In less than half an hour, the fans and kids and Tia… and adults who were arriving to help work… had the kitchen cleaned up from all the soot and extinguisher goop. The smoke was being blown out open doors and dissipating.

We still had an hour and a half to cook our soul food dinner for an expected crowd of 30.  

The smell of smoke soon gave way to the fragrance of fried chicken.   

By 4:30 almost 20 people, of all ages, were bumping around the kitchen, chopping onions, frying chicken, mashing potatoes, stirring gallons of gravy from the drippings, assembling corn casserole, learning how to make skillet okra, cooking collard greens, slicing bananas for the pudding, frying hoecakes, and discovering the delights of grape dumplings.  Dinner was served to everyone a few minutes before six.  Nothing stops Methodists from eating. 

At one point, I brushed the top of my forehead and several flakes fell to the floor.  I had no idea whether they were the leftovers of the chicken skin, chemicals from the fire extinguisher, or my hair.  When I got back to the parsonage last night, I looked in the mirror to see if I still had all my hair.  While much of it was missing, I had gotten a haircut the day before, and I couldn’t really tell how much the barber clipped and how much the chickens had taken off.  Whatever the case, my mop of hair smelled like burnt chicken grease.  It took multiple shampoo rubbings before my head stopped smelling like a Weber grill.

You are probably wondering how confirmation class turned out.  Right before the chicken exploded, I was trying to explain to the confirmation kids what they could do if the church ever goes “lame” again.  I was grasping for an answer I couldn’t quite formulate.

That’s when the chicken blew up.  It occurred to me afterward that not a single confirmation kid thought we were a “lame” church yesterday.  We were the best place in town!  The solution to a “lame” church, the one I couldn’t quite get to the tip of my tongue, was “fire.” 

If the church goes lame, set something on fire.  How appropriate that the Grace Church chicken skins ignited just five days before Pentecost.  As the disciples were gathered together, a sound like a violent wind filled the room, and flames of fire appeared, a tongue touching each disciple  …and they began to speak… and people noticed them… and by the end of the day they were united in fellowship, prayer, sharing meals, praising God, telling of the great works of God.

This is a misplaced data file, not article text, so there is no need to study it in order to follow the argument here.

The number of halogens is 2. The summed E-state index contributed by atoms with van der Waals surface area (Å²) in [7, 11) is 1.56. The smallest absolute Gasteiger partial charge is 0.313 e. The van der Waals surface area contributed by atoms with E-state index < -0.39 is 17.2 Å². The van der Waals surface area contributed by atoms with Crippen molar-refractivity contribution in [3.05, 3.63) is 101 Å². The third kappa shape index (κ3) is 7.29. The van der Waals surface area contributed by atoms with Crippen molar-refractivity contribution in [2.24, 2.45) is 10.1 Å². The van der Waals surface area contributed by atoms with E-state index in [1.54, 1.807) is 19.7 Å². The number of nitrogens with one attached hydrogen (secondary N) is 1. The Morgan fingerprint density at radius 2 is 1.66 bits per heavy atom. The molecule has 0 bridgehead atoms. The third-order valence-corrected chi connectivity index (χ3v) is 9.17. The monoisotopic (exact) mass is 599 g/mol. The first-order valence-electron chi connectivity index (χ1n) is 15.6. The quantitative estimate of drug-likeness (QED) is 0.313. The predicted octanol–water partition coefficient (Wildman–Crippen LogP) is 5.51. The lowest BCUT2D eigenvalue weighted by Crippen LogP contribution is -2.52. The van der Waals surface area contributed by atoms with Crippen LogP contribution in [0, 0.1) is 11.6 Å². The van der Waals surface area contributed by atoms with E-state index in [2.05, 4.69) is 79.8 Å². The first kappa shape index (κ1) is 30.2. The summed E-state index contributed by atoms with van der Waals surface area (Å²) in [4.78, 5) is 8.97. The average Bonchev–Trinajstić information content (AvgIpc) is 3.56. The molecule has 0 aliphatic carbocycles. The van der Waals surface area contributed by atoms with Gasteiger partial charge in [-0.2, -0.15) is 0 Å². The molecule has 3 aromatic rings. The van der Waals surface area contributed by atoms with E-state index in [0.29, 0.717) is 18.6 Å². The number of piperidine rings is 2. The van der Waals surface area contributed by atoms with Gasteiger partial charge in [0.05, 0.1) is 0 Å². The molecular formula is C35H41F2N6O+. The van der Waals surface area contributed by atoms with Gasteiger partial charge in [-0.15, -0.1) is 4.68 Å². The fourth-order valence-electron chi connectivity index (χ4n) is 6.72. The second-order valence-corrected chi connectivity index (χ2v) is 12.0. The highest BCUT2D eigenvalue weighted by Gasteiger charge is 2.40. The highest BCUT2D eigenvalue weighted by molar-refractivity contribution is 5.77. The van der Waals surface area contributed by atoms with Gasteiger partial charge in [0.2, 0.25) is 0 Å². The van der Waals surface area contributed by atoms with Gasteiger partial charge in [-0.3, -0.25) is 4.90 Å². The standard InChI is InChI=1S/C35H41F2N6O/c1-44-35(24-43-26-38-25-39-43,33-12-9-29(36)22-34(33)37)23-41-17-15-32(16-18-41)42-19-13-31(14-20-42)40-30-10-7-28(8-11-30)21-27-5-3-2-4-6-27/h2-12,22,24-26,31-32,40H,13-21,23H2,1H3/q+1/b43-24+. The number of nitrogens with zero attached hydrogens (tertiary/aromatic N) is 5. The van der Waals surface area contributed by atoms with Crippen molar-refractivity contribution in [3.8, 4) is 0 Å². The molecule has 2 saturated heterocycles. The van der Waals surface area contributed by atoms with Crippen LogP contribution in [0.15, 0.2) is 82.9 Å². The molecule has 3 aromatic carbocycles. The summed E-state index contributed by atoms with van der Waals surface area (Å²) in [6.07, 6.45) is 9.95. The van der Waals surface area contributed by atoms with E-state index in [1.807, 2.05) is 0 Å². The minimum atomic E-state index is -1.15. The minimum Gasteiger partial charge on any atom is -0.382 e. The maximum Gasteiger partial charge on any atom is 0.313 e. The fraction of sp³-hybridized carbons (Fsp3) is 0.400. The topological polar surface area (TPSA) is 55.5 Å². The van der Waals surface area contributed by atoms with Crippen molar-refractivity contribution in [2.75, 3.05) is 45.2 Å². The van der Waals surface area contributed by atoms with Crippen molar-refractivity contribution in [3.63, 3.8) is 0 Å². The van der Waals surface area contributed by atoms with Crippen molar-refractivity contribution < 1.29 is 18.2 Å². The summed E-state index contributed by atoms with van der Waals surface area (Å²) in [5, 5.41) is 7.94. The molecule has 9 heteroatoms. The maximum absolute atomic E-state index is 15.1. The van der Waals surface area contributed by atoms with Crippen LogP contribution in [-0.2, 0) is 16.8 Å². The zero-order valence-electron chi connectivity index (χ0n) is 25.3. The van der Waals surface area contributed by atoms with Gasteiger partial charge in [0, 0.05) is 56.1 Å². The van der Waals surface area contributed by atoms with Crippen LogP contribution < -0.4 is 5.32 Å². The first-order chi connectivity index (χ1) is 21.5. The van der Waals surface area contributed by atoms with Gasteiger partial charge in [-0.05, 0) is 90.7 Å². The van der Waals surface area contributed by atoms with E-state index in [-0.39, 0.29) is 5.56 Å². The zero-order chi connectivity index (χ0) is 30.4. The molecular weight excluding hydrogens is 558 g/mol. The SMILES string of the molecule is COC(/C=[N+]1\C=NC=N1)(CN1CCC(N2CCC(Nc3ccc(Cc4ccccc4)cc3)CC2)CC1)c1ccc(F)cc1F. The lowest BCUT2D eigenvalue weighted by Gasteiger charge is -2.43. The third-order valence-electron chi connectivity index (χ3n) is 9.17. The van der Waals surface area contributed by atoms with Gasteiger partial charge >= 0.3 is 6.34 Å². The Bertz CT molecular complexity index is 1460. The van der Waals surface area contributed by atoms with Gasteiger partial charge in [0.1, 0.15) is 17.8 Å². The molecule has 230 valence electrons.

Of course, the biblical solution for a “lame” church is not really an exploding chicken.  

Okay, maybe on rare occasions it does come in the form of a chicken.  (After all, God once used a talking ass to jigger things up.)  But there is more than one way to start a fire, and more than one kind of fire.  The chicken wasn’t the only thing that got fired up yesterday:  so did our fellowship, our collaboration, our joy, our forbearance, our concern for one another, our gratitude, our common sense … and our common story.  

Yes! That’s it:  our story, our common memories, our common cause, our common delights… it is us that caught fire.  The chicken flamed but a short while.  We, on the other hand, confirmation kids included, are going to stay hot for some time… until the next adventure, which will be better planned and controlled, hopefully.  Our story, the story of any good church, is one of going from fire to fire, Pentecost to Pentecost, the flame of the Holy Spirit touches first one of us… then another.  Loyalty to our community… and our repeated telling of our stories… those keep the fire alive… so that we and all around us might be warmed and transformed by its grace and power.  

Memo to the Church Safety Committee (this past Thursday night)
From: Pastor Mike Smith

1.     Please schedule a visit from our county health department and the Geneseo fire department to visit our church and ask for a review of everything ranging from equipment safety to safe preparation and storage of food.
2.     Please have the kitchen fire extinguisher recharged and find out how long since the other extinguishers in the church have been checked.
3.     During joys and concerns, before the end of the month, have someone stand in front of the congregation, explain how to use the fire extinguishers, and tell everyone where they are all located throughout the church building.  Also point out where the exits are as some people are not familiar with the layout of our church building.  I will trim 5 minutes off the sermon if you will use the time for that.
4.     Once a year, gather the 25 people most likely to use the church kitchen, fix them lunch, and review the 20 most common accidents that can happen in a kitchen, and ask everyone to join a covenant to keep each other safe.
5.     Decide if our current stove still belongs in our church kitchen, or perhaps better in a museum.
6.     Tell my successor to handle chicken skins in the following manner:  have someone in the room the entire time they are simmering for stock; if they start to smoke, don’t look… just turn off the burner; leave them in a safe place, with the lid on, until the whole container cools down.  (Seminaries just don’t teach pastors some of the main things we need to know.)